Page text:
It turns out I DO have lymphoma again.
Last year I quit taking the B17 (it was causing my blood pressure to significantly drop), and now I have a tumor that’s 10x8x8cm. It’s wrapped around the spine in my neck and pressing on the nerves that lead to my right hand and arm (so I have little to no function in my right hand and arm), and because of its location, it’s too risky to do surgery to take it out. Anyway, the tumor is too big IMO for the B17 to attack fast enough, so I agreed to do the following. My oncologist put me on an “immunotherapy” called Brentuximab. This is supposed to be a “targeted” therapy, which means it will only release the chemo into the cancer cell. Well, and even though the following wasn’t supposed to happen, I am losing my hair. As a "targeted therapy" it shouldn't affect my hair. My doc looks at me strange and doesn’t know why I’m losing my hair. He said it must be stress. If that’s the case, I’ve been stressed my whole life, so I should have gone bald a long time ago. Anyway, I hardly ever see him and don’t really feel like he truly cares. The last nurse I had also wasn’t being honest about this treatment causing hair loss. We finally looked it up as a "common side effect" on the Mayo Clinic’s website. Grrr.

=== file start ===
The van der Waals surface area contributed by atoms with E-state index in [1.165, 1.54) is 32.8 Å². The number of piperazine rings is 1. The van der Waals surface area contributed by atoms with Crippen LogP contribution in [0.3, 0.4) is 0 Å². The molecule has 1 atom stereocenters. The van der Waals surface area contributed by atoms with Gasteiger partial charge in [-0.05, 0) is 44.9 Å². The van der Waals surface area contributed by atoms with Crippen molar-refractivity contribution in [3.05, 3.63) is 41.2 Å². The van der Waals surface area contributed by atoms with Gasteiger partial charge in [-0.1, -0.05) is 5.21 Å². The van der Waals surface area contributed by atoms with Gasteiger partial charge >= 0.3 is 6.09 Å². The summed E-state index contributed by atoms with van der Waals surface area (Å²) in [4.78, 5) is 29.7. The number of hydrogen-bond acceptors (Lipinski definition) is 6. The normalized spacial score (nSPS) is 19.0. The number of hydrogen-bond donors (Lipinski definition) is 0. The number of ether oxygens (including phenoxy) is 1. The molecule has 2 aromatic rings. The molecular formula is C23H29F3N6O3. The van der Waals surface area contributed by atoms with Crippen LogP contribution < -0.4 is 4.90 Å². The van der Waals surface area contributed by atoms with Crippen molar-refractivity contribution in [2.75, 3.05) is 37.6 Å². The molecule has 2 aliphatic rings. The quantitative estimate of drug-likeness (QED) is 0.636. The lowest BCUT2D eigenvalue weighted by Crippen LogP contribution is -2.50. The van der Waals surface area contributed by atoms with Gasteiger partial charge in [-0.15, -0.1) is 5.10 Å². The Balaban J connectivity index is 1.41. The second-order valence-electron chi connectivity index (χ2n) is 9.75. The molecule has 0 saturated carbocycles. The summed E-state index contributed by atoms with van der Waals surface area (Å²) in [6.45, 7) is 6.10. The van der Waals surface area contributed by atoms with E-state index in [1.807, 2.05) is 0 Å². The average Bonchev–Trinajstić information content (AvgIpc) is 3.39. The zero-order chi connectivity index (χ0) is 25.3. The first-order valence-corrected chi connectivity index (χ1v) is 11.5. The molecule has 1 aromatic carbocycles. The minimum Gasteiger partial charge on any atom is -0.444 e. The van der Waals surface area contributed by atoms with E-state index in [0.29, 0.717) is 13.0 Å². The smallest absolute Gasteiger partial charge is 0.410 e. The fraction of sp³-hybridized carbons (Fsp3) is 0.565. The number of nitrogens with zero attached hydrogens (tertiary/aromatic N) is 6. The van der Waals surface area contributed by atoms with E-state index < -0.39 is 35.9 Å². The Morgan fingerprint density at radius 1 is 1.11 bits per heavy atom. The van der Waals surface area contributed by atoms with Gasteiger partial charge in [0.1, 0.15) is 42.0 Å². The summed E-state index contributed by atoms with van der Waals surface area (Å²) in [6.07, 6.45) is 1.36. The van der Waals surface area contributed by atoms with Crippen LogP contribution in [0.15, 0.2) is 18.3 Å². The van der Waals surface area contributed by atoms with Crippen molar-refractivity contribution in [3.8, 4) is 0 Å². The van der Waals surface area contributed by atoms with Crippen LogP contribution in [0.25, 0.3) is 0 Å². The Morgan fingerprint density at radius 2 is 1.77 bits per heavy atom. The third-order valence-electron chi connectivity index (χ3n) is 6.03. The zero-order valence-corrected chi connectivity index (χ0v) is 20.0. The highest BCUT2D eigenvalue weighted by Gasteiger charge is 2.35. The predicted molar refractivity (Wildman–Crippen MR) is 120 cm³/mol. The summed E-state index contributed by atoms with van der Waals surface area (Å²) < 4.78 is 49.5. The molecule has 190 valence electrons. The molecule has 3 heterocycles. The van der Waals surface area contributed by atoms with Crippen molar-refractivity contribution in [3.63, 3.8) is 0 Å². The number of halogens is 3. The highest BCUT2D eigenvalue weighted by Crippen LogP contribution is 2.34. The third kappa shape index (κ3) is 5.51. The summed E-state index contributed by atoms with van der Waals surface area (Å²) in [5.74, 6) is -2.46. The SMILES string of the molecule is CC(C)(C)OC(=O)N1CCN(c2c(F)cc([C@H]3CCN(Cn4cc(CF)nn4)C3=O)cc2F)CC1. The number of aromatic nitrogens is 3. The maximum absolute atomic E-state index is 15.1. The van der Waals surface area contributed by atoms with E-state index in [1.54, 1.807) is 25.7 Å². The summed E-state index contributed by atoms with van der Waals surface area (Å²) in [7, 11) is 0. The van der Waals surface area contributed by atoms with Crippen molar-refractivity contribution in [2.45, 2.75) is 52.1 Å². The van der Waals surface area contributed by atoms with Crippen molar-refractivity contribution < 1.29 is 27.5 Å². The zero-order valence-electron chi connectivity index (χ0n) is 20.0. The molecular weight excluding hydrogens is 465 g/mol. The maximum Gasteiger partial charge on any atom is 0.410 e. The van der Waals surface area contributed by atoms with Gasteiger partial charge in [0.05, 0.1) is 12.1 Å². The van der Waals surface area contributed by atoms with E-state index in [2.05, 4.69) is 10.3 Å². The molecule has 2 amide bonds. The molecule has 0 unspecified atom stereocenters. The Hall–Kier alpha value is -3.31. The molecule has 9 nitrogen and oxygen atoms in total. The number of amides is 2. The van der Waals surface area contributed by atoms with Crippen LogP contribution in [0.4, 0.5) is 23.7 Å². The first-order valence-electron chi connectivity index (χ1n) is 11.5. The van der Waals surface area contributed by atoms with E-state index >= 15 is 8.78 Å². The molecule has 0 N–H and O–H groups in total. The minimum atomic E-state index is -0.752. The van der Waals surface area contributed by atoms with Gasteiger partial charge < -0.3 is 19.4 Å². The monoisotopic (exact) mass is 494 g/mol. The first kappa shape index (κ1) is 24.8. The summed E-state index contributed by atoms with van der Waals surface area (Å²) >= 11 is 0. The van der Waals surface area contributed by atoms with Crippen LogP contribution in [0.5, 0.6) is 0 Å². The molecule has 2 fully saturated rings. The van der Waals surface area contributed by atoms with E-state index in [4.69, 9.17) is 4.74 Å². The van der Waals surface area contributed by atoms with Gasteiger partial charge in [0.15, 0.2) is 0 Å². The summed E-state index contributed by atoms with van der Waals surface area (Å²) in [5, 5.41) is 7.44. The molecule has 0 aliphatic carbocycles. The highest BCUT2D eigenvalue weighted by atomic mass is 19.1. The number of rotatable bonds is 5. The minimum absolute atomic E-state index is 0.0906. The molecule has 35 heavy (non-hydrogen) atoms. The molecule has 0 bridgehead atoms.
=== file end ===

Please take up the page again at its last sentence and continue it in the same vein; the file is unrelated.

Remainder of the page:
Anyway, what I realize now, but didn’t realize a year ago when I quit taking the B17, is instead of stopping cold turkey, I simply should have gone back to the brand that originally wiped out my tumors. It didn’t cause my blood pressure to drop so low. So I’m now back to taking www.tjsupply.com (two 500mg a day) without any problems. You see, I had switched to a brand by Apricots from God whose B17 was more “pure.” Only thing is, because of that, it had an adverse reaction on my blood pressure. Now because my tumor is so big, I don’t think the B17 will be able to work fast enough to knock it out, so I agreed to this “targeted” therapy that’s supposed to only attack the cancer (and NOT my hair, e-hem).
In the end, God has our days numbered.
On November 1, 2010, I was diagnosed with Stage Four Non-Hodgkins T-cell Lymphoma when my oncologist found a tumor in my head. He gave me radiation for this tumor, which continued to light up on all the PET scans for the rest of my treatments, but the growth had stopped. Within a year-and-a-half I was given eight rounds of chemo (including 22-hour bags and other numerous amounts of smaller injections of chemo that are innumerable—nearly bleeding to death twice), 35 treatments of radiation, a stem-cell transplant (which included "enough chemo to kill a healthy person"—my oncologist liked to say—along with full-body radiation), and numerous amounts of drugs and one magnesium vitamin.